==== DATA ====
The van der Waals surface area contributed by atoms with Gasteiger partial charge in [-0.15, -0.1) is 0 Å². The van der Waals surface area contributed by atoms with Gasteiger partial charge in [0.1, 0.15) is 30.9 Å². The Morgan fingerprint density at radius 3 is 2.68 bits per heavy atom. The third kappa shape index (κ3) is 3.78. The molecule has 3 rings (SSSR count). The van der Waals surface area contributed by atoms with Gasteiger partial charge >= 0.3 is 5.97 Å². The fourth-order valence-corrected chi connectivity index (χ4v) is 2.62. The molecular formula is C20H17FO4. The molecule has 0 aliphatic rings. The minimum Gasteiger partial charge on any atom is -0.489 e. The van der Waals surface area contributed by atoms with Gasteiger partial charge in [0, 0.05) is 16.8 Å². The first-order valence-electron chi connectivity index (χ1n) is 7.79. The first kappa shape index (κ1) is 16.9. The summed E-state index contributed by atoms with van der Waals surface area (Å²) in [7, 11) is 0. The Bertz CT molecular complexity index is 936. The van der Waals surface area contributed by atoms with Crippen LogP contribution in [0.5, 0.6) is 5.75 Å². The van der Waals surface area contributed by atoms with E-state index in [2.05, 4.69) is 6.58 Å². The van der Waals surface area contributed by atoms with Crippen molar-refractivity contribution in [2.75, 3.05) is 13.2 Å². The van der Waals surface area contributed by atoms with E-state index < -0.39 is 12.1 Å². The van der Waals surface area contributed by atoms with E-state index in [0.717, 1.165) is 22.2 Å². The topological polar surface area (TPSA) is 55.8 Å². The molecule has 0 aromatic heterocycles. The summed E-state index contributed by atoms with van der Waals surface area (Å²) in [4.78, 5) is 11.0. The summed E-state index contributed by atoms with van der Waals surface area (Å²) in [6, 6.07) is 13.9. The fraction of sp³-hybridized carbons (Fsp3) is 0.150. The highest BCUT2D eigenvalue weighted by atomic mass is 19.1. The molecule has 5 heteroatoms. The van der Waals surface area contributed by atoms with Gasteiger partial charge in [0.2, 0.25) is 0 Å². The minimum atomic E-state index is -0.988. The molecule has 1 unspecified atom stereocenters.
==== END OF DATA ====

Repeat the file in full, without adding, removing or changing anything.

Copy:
The van der Waals surface area contributed by atoms with Gasteiger partial charge in [-0.15, -0.1) is 0 Å². The van der Waals surface area contributed by atoms with Gasteiger partial charge in [0.1, 0.15) is 30.9 Å². The Morgan fingerprint density at radius 3 is 2.68 bits per heavy atom. The third kappa shape index (κ3) is 3.78. The molecule has 3 rings (SSSR count). The van der Waals surface area contributed by atoms with Gasteiger partial charge >= 0.3 is 5.97 Å². The fourth-order valence-corrected chi connectivity index (χ4v) is 2.62. The molecular formula is C20H17FO4. The molecule has 0 aliphatic rings. The minimum Gasteiger partial charge on any atom is -0.489 e. The van der Waals surface area contributed by atoms with Gasteiger partial charge in [0, 0.05) is 16.8 Å². The first-order valence-electron chi connectivity index (χ1n) is 7.79. The first kappa shape index (κ1) is 16.9. The summed E-state index contributed by atoms with van der Waals surface area (Å²) in [7, 11) is 0. The Bertz CT molecular complexity index is 936. The van der Waals surface area contributed by atoms with Crippen LogP contribution in [0.5, 0.6) is 5.75 Å². The van der Waals surface area contributed by atoms with E-state index in [2.05, 4.69) is 6.58 Å². The van der Waals surface area contributed by atoms with Crippen molar-refractivity contribution in [2.75, 3.05) is 13.2 Å². The van der Waals surface area contributed by atoms with E-state index < -0.39 is 12.1 Å². The van der Waals surface area contributed by atoms with E-state index in [0.717, 1.165) is 22.2 Å². The topological polar surface area (TPSA) is 55.8 Å². The molecule has 0 aromatic heterocycles. The summed E-state index contributed by atoms with van der Waals surface area (Å²) in [4.78, 5) is 11.0. The summed E-state index contributed by atoms with van der Waals surface area (Å²) in [6, 6.07) is 13.9. The fraction of sp³-hybridized carbons (Fsp3) is 0.150. The highest BCUT2D eigenvalue weighted by atomic mass is 19.1. The molecule has 5 heteroatoms. The van der Waals surface area contributed by atoms with Gasteiger partial charge in [0.2, 0.25) is 0 Å². The minimum atomic E-state index is -0.988. The molecule has 1 unspecified atom stereocenters.